In addition, the progress of the Medical Assistance in Dying (MAID) legislation and its amendments is also factually true for Alberta. And, Audrey Parker’s heroic (and tragic) actions really sparked important changes to make a MAID death more available.

Why did you write about medical assistance in dying (MAID), especially for your first novel?

Why indeed? The notion of an easier death has long been on my mind. I’ve attended the deathbeds of too many loved ones, and only one of those deaths can be described as “peaceful.” I’d observed the limitations of palliative medicine. And while I applauded the enactment of the MAID legislation in 2016, I quickly saw the safeguards were such that some patients would still suffer in their final days and hours.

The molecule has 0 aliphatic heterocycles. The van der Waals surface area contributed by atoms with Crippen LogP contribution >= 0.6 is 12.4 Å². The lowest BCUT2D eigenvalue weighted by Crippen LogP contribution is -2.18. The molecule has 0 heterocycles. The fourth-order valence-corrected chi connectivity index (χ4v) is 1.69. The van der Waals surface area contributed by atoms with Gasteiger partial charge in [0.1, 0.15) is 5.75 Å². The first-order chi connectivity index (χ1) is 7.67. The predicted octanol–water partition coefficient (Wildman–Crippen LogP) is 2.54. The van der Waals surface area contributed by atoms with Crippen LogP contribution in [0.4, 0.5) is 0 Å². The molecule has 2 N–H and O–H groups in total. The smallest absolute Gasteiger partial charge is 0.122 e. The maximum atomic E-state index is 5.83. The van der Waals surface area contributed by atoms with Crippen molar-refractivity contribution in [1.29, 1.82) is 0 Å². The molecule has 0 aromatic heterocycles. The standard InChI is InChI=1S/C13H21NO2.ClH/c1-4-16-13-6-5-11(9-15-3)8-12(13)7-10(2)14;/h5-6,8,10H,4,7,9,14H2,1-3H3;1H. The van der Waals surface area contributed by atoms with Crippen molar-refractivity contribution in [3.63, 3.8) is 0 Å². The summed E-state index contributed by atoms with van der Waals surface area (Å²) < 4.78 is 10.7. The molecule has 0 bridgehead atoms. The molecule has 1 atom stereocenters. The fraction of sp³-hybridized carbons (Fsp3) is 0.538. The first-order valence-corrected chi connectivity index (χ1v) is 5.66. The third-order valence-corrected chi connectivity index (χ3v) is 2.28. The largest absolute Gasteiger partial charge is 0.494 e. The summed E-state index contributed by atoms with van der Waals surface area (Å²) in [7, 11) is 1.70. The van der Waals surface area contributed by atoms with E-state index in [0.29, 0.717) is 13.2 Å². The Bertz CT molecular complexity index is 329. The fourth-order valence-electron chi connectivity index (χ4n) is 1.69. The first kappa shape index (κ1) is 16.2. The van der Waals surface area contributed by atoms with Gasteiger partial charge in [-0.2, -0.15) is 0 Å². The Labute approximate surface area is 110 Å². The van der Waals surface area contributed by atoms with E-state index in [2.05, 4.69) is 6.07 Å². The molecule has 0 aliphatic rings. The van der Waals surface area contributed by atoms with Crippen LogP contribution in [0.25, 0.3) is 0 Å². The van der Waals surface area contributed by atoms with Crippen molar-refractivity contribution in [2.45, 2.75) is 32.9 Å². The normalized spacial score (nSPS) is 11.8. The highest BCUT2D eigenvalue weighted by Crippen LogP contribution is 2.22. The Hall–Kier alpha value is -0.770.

Both my partners died before the MAID legislation came into effect in 2016, and neither would’ve had enough time between the diagnosis of their diseases and their untimely deaths — at 6 weeks for one and barely 3 months for the other — to apply and get approved for an assisted death.

And one of my longest and dearest friends got caught in the limbo of MAID safeguards. He wanted an easier death, but did not qualify — either under the original legislation or any of its amendments (as of 2023).

So, part of my reason for writing about MAID was to explore my own feelings about this important legislation, its safeguards, its pitfalls. I wanted to understand the emotions and questions of the bereaved alongside the patient’s considerations and decisions.

What kind of research did you do into MAID?